Next Article in Journal
Enhancement of Drought Tolerance in Cucumber Plants by Natural Carbon Materials
Next Article in Special Issue
Abamectin Efficacy on the Potato Cyst Nematode Globodera pallida
Previous Article in Journal
Variation in Responses of Photosynthesis and Apparent Rubisco Kinetics to Temperature in Three Soybean Cultivars
Open AccessArticle

Whey: The Soil Bio-Community Enhancer That Selectively Controls Root-Knot Nematodes

Benaki Phytopathological Institute, 8 S. Delta Str., Department of Pesticides’ Control and Phytopharmacy, 14561 Athens, Greece
Department of Ecology, School of Biology, Aristotle University, 54124 Thessaloniki, Greece
Department of Soil Science of Athens, Institute of Soil and Water Resources, Hellenic Agricultural Organization- DEMETER, 14123 Athens, Greece
Pesticide Science Laboratory, School of Agriculture, Faculty of Agriculture Forestry and Natural Environment, Aristotle University of Thessaloniki, 54124 Thessaloniki, Greece
School of Science & Technology, International Hellenic University, 57001 Thessaloniki, Greece
Authors to whom correspondence should be addressed.
Plants 2019, 8(11), 445;
Received: 26 August 2019 / Revised: 28 September 2019 / Accepted: 9 October 2019 / Published: 23 October 2019
(This article belongs to the Special Issue Plant-Parasitic Nematode Management)
To date, it is mandatory for ecofriendly pest-management tools to be used in agriculture. Whey is a dairy-processing waste, a plant and soil chemical and fungicidal basic substance. The beneficial effect of whey on soil microorganisms, enzymatic activities, and free-living nematodes—combined with its toxic activity on the plant parasites—forms root knot nematodes. In this study, this finding is reported for the first time. A drip-irrigating tomato plant combined with whey in water at 3.125% (v/w) and 6.25% (v/w) dose dependently promoted Gram+ and Gram− bacteria, actinomycetes, and fungi biomass. Respectively, whey treatment and duration augmented the bacterial feeding nematodes along with the soil enzymatic activities, e.g., alkaline phosphatase, dehydrogenase, and urease. The counterpart for these soil organisms’ and enzymes’ functionality is the decomposition of organic matter, nutrient mineralization and cycling. Additionally, whey applied at 6.25% (v/w) every 10 days in a field experiment exhibited an efficacy of 70% on root knot nematodes. It is calculated that the EC50/3d value paralyzes in vitro Meloidogyne javanica, which was 3.2% (v/v). Conclusively, the soil application of whey could be a sustainable and ecofriendly method to combat the root knot nematodes and additionally to enhance soil biotic components. View Full-Text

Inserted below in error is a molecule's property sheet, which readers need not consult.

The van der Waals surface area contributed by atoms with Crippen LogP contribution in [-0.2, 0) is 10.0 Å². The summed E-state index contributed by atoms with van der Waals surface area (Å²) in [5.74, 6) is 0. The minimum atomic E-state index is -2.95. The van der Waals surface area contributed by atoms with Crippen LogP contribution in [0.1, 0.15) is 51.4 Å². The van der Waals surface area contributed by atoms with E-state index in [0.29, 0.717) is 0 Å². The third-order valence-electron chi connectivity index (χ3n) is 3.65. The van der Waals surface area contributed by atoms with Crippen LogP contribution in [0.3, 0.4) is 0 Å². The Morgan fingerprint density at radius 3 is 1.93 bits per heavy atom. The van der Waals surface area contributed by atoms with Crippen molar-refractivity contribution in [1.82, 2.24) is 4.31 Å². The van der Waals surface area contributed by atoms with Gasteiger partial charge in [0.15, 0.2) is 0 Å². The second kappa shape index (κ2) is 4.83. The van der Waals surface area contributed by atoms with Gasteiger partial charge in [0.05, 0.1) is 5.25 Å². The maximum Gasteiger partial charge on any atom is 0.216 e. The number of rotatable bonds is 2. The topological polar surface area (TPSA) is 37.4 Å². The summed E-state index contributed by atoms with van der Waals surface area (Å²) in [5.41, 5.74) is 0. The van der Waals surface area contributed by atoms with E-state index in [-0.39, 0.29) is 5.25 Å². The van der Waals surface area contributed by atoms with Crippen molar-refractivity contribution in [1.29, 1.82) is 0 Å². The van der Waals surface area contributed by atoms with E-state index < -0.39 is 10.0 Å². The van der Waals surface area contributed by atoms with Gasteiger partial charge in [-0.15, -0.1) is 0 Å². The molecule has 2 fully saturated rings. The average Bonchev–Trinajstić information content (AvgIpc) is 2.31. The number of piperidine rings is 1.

Keywords: Meloidogyne spp.; soil microbes; soil free-living nematodes; soil enzyme activities Meloidogyne spp.; soil microbes; soil free-living nematodes; soil enzyme activities
Show Figures

Figure 1

MDPI and ACS Style

Ntalli, N.; Tsiafouli, M.A.; Tzani, K.; Mavridi, O.; Oplos, C.; Menkissoglu-Spiroudi, U.; Monokrousos, N. Whey: The Soil Bio-Community Enhancer That Selectively Controls Root-Knot Nematodes. Plants 2019, 8, 445.

Show more citation formats Show less citations formats
Note that from the first issue of 2016, MDPI journals use article numbers instead of page numbers. See further details here.

Article Access Map by Country/Region

Back to TopTop